The initial stages of the development include a grammar reference and also the creation of a clear mechanism for assessing and disseminating new terminology.

Both developments have been identified as priorities by the Gaelic community in research carried out for Bòrd na Gàidhlig. The research clearly highlighted the desire from different communities that first-language Gaelic speakers be an integral part of the language development agenda.

Bòrd na Gàidhlig’s Director of Language Planning and Community Developments, David Boag, said, “The Gaelic language continues to develop rapidly, reflecting its place in a modern Scotland.  Through this research we asked the Gaelic community to identify their current needs and, crucially, how we should proceed in developing new resources that reflect the needs of Gaelic speakers across the generations and at different levels of fluency.”

Iseabail Mactaggart, MG ALBA’s Director of Strategy and Partnership said: “We’re delighted to be contributing to practical help for Gaelic users, in grammar and in new terminology. This work is both practical and useful, and, importantly, it also has the authority of traditional speakers and academia.”


Bòrd na Gàidhlig Supports Cnoc Soilleir Project

Bòrd na Gàidhlig has today announced funding for the Cnoc Soilleir project in Uist.

The project is a partnership between both Ceòlas Uibhist and Lews Castle College (UHI) to establish a centre for Gàidhlig music, dance and cultural heritage.  It has been designed to support the growth of Ceòlas, which has been successful in using the Gaelic language naturally within a community setting and attracting national and international audiences to the Gaelic arts and culture.

Bòrd na Gàidhlig has awarded funding of £150,000 towards the £7 million project which has already received Scottish Government funding.

Bòrd na Gàidhlig Cathraiche (Chair), Allan MacDonald, said: “Increasing the use and status of any minoritised language is important in its revitalisation, as is the economic benefit from activities connected with the language.  The Cnoc Soilleir project is an excellent example of the Gaelic language’s unlimited potential in generating both economic and social benefits to Scotland.  Ceòlas has long been enjoyed by a worldwide audience, including strong connections with Nova Scotia, and has played on the linguistic and cultural strengths of South Uist in particular.”

“Cnoc Soilleir will involve the Gaelic language, culture and community in a unique way. The use of Gaelic in the arts is vital to the future of the language in Scotland, playing an important role in encouraging its use, increasing its visibility, strengthening its appeal while maintaining loyalty to it.  The project will also create new large economic and social benefits to Uist, through the creation of jobs and the generation of additional revenue streams. At the same time it will help increase the number of Gaelic speakers and the opportunities to use the language. It is through innovative initiatives such as this that we must look to support the Gaelic language and our rural communities going forward.”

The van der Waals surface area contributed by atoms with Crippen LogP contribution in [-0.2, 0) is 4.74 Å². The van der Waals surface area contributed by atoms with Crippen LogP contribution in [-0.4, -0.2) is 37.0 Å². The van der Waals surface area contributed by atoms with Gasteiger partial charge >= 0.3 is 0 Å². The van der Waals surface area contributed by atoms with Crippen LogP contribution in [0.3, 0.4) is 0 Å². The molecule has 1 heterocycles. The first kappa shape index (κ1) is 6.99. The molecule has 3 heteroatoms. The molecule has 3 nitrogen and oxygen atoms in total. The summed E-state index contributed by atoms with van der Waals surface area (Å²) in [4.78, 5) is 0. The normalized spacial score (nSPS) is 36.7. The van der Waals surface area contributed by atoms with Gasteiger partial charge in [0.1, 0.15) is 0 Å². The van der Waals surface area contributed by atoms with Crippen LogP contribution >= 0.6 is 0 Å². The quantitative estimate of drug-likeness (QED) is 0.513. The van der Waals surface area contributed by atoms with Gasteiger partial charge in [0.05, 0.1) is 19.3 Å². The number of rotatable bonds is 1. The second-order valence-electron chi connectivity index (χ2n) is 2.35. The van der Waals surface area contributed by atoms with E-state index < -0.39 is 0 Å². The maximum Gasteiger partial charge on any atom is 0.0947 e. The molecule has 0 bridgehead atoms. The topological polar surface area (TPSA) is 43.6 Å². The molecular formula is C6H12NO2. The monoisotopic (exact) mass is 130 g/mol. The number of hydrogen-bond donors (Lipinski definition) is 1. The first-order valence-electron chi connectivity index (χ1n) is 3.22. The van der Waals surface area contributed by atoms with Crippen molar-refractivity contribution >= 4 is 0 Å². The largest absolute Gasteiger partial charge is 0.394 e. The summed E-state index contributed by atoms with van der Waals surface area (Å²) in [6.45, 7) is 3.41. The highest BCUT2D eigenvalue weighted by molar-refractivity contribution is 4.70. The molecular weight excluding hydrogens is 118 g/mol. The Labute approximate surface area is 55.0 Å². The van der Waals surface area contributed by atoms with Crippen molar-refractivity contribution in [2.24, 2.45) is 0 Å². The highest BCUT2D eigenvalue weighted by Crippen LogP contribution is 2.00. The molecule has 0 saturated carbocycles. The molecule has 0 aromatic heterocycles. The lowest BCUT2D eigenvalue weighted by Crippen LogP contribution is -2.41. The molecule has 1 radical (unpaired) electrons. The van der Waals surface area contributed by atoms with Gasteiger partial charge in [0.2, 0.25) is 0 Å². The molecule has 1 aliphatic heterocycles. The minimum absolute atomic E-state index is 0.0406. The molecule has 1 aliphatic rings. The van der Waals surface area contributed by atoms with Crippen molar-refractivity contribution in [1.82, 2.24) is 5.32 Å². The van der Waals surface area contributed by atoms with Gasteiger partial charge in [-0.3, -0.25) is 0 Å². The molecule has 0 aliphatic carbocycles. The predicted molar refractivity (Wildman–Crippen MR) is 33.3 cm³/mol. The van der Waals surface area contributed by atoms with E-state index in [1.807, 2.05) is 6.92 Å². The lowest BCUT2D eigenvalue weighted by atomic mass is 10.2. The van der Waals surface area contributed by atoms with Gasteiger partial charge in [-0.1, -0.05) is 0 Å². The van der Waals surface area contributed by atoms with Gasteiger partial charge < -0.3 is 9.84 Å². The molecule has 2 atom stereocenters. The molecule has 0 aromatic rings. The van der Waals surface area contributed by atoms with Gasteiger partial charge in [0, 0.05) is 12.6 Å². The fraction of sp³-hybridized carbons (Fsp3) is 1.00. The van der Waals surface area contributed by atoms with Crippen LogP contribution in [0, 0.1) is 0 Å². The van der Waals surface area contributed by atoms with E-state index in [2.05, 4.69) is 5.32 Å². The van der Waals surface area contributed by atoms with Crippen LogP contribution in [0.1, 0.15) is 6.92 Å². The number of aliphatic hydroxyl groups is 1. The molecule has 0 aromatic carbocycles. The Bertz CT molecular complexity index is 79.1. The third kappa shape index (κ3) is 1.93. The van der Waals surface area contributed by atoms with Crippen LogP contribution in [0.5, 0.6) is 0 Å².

Welcoming the funding, Ceòlas Board Member, Catrìona MacIntyre, said: “The Ceòlas board are delighted that Bòrd na Gàidhlig is supporting the Cnoc Soilleir project with this generous grant. The Bòrd na Gàidhlig grant will enable us to establish new and improved facilities for teaching Gaelic at the forthcoming Cnoc Soilleir centre and will support the growth of Ceòlas’ Gaelic language learning activities in the heart of South Uist’s Gaelic community. Cnoc Soilleir will be hugely important for Gaelic, for Uist and for the Western Isles and the Bòrd na Gàidhlig grant demonstrates the increasing support for this ground-breaking partnership project. I’m pleased to say that we are at a really exciting point right now, so expect more announcements in the next few weeks.”

New Members Appointed to Bòrd Na Gàidhlig

Deputy First Minister John Swinney has announced the appointment of Allan Campbell, Fiona Dunn, Jennifer Gilmour and Mary Ann Kennedy as Members of Bòrd Na Gàidhlig.

Bòrd na Gàidhlig was established in 2005 by the Gaelic Language (Scotland) Act 2005 (the Act) and is the national body responsible for promoting Gaelic language, culture and education in Scotland. Its statutory duties include the delivery of a National Plan for Gaelic and working with public bodies on the development of Gaelic Language Plans.  Based in Inverness, the Bòrd currently manages Grant in Aid of £5.1m.  More information can be found on the Bòrd’s website at www.gaidhlig.scot.

Mr Swinney said:

“I am delighted to welcome Allan, Fiona, Jennifer and Mary Ann to the Board of Bòrd na Gàidhlig. The range of skills and experience they possess will no doubt prove valuable in helping Bòrd na Gàidhlig as it works towards its ultimate objective of reducing Gaelic language decline.

“This is an exciting time for Bòrd na Gàidhlig as they consult on and implement the third National Gaelic Language Plan 2017 – 2022. Additionally, in the last year we have seen the Gaelic provisions of the Education (Scotland) Act take effect, new Statutory Guidance on Gaelic Education published and a commitment to expand the provision of funded early learning and childcare from 600 hours to 1140 hours by 2020.”

Allan Campbell has been active in Gaelic language and revitalisation for over 40 years and served as a special adviser to the Ministerial Advisory Group on Gaelic. Allan was appointed as CEO to Bòrd na Gàidhlig’s predecessor, Bòrd na Gàidhlig (Alba), and continued to serve as CEO when the current body was established in 2005.  He was awarded an Honorary Doctorate in 2008 by the University of Aberdeen for his contribution to Gaelic language development, and in 2010 was named Gaelic Ambassador of the Year by the Scottish Government.  Together with knowledge of Gaelic development Allan also brings to the Bòrd experience in marketing, economic and community development, and broadcasting. Allan is currently a co-opted member of Sabhal Mòr Ostaig’s Estates and finance committee, Honorary Chieftain of Inverness Gaelic Society and was recently appointed President of An Comunn Gàidhealach.